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Caterpillars Can't Swim

3.71  ·  Rating details ·  118 ratings  ·  56 reviews
Ryan finds his freedom in the water, where he is not bound by gravity and his wheelchair. When he rescues his schoolmate, Jack, from the water their lives become connected, whether they like it or not. Ryan keeps Jack's secret about that day in the water, but he knows that Jack needs help. The school is full of rumors about Jack's sexuality, and he has few friends. Almost ...more
Paperback, 256 pages
Published September 12th 2017 by Second Story Press
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3.71  · 
Rating details
 ·  118 ratings  ·  56 reviews

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Sara➽ Ink Is My Sword
3 “Jack” Stars

“Fine. I hate that word. One of the most useless words in the dictionary. It’s the typical non-answer to everyone’s favorite non-question, “How are you?” Just a totally empty word that says absolutely nothing.”

Disclaimer: Copy provided by NetGalley in exchange for an honest review.

I love the cover because it holds a lot of meanings, is simple, and somehow aesthetically pleasing to my eyes.

This review comes from me, a person who can relate deeply with being LGBTQIA, suicide attempt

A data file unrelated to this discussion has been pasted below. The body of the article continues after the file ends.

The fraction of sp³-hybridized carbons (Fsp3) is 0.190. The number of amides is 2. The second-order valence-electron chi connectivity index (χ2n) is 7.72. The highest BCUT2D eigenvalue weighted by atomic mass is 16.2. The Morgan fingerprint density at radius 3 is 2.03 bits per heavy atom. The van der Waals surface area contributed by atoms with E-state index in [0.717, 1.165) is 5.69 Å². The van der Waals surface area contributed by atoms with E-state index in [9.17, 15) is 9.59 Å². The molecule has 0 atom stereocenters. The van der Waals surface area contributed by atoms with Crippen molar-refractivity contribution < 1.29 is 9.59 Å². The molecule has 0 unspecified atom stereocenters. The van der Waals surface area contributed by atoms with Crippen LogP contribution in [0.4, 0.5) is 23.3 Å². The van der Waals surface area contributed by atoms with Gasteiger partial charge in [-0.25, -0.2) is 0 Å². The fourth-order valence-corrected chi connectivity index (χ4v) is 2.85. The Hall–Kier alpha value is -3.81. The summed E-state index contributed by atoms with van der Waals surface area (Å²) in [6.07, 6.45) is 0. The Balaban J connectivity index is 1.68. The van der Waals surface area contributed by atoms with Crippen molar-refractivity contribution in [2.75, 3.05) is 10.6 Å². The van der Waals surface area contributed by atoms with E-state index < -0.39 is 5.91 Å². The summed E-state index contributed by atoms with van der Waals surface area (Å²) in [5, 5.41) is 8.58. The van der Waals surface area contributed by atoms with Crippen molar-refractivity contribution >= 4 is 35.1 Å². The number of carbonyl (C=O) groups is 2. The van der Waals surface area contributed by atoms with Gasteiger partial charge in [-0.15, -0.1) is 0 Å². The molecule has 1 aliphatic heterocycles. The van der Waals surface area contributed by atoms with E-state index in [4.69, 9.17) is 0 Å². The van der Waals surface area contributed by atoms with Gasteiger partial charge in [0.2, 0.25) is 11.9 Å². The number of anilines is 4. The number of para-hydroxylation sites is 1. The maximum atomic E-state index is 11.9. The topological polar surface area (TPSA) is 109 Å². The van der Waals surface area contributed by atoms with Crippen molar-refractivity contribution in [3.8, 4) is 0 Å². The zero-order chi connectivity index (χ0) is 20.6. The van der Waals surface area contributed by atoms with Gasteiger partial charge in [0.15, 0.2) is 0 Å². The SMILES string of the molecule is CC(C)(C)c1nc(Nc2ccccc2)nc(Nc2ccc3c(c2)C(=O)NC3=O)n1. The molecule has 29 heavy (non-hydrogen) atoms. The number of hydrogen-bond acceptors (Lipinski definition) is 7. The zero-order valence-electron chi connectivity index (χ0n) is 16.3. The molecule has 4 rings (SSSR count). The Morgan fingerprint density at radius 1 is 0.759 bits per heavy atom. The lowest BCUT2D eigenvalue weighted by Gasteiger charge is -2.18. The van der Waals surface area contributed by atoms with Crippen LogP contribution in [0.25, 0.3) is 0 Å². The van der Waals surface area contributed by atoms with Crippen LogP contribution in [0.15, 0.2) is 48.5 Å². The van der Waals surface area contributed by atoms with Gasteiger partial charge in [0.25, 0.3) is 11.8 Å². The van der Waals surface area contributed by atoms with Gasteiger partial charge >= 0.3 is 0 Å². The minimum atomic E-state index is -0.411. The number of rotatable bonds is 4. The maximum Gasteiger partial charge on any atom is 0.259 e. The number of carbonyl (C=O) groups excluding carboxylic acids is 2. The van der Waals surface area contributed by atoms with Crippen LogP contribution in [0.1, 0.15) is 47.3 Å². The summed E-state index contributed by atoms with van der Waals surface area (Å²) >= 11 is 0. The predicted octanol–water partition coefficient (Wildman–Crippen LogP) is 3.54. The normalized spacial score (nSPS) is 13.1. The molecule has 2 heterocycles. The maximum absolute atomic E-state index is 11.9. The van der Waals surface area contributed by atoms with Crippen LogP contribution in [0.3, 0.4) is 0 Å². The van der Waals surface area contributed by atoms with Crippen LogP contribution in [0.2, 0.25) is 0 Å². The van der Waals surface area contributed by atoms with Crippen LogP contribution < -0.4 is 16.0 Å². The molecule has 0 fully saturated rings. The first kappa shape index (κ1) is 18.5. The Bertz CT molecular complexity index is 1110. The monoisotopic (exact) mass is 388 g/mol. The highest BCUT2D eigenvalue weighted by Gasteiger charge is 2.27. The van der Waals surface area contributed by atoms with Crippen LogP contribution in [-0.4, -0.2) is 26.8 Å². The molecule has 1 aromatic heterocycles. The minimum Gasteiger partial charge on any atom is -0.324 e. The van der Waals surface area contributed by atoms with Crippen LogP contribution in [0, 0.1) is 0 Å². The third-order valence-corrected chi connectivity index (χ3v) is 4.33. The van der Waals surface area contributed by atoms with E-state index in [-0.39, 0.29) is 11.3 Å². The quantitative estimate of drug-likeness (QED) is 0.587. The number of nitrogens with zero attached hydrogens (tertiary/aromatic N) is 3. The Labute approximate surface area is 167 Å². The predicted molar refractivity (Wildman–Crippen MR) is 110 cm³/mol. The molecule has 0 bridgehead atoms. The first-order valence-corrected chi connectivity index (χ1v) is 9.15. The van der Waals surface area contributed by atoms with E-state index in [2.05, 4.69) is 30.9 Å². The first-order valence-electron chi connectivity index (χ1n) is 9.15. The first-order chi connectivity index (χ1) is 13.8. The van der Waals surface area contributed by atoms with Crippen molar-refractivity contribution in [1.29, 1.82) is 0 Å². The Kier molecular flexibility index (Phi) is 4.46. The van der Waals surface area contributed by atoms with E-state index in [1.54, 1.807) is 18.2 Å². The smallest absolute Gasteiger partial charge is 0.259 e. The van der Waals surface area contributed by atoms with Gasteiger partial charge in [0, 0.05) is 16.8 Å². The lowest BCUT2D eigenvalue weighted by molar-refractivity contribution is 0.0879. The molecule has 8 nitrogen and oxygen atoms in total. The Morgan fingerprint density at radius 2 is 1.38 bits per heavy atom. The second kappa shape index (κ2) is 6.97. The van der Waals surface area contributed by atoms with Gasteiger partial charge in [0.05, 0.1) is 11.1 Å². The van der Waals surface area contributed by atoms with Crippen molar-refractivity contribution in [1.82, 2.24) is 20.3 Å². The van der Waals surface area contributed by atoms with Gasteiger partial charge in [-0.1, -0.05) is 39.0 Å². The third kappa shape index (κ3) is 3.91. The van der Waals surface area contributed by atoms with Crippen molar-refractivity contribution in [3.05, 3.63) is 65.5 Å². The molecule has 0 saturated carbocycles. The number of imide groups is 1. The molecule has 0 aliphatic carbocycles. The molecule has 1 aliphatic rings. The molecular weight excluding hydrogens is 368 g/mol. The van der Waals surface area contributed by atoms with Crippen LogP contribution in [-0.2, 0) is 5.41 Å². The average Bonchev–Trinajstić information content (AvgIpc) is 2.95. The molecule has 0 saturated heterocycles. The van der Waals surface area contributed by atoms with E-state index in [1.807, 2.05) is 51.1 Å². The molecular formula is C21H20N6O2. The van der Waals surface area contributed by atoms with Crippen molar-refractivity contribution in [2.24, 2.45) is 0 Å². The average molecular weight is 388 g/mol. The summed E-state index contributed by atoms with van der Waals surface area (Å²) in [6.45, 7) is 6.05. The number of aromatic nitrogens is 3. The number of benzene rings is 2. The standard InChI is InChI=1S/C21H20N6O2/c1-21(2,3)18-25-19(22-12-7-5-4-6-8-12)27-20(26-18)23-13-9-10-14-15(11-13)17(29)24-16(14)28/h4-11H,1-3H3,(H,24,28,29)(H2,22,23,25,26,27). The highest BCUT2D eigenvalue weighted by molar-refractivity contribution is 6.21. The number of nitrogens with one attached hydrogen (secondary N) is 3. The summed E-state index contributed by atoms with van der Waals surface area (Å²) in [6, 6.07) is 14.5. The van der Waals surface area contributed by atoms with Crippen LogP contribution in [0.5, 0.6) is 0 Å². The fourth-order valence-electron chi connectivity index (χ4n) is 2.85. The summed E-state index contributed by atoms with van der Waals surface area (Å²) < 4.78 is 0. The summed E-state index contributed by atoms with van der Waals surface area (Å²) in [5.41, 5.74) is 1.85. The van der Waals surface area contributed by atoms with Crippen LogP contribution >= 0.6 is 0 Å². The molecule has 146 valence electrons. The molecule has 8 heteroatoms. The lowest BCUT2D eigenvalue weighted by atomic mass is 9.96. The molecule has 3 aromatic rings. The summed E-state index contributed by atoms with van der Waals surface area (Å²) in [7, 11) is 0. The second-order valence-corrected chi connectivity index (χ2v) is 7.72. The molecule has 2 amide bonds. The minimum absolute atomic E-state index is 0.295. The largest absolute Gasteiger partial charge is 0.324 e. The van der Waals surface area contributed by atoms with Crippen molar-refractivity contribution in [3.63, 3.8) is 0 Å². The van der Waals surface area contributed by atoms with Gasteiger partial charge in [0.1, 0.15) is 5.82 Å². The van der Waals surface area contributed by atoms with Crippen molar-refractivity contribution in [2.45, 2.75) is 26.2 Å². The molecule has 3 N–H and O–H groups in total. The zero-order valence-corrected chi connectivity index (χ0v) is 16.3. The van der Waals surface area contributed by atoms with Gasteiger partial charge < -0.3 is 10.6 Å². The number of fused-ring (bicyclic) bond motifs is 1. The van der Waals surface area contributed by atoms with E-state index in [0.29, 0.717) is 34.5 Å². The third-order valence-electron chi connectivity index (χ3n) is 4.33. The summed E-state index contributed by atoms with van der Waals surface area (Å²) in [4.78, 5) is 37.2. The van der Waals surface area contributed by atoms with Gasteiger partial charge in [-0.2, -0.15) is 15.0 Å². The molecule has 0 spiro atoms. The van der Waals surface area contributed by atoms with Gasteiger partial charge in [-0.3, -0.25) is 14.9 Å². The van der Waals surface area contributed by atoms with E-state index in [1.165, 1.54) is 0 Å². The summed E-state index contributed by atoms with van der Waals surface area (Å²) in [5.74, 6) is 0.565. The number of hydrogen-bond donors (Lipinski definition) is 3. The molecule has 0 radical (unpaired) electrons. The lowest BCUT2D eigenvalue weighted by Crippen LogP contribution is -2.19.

☆ Todd
Apr 28, 2017 rated it liked it

While I did enjoy "Caterpillars Can't Swim" quite a bit, it's definitely not like the type of YA story that I typically read.

The story is told entirely from the perspective of Ryan, who is tied to his wheelchair, due to cerebral palsy in his legs, below his knees. He's on the swim team and, other than his disability, he's a fairly average teenager.

Next we have Jack, who is bullied because he's gay, small and unassuming. He's deathly afraid to come out to his religious mother, which is one of the
Alissa H.
Apr 25, 2017 rated it it was amazing  ·  review of another edition
Shelves: netgalley
I'd like to thank NetGalley and the publisher for providing me with a digital ARC of this book! Review is now up on Diva Reads!
May 29, 2017 rated it really liked it
From the outset, it is clear that this book is going to contain LESSONS for the reader about having TOLERANCE for and not making ASSUMPTIONS about people with a different life experience than their own. I suppose that's part and parcel of the YA genre and maybe having that intent so in your face is part of why I skipped over that genre even when I was a young adult. Then again, maybe it was just boring to be given lessons in things that were already second nature.

Looking at current political le
Oct 30, 2017 rated it liked it
I was attracted to this novel because of its lgbt subject matter as I have come to develope a special place in my heart for the said genre. While it didn’t blow my mind, it was a satisfying read.

This book embodies the innocence of youth, with its uncoloured view of the wider world. That then slowly gets deconstructed as they grow and are exposed to other people and their opinions. Both boys (Ryan and Jack) need to find themselves, make up their own minds while blundering through this thing calle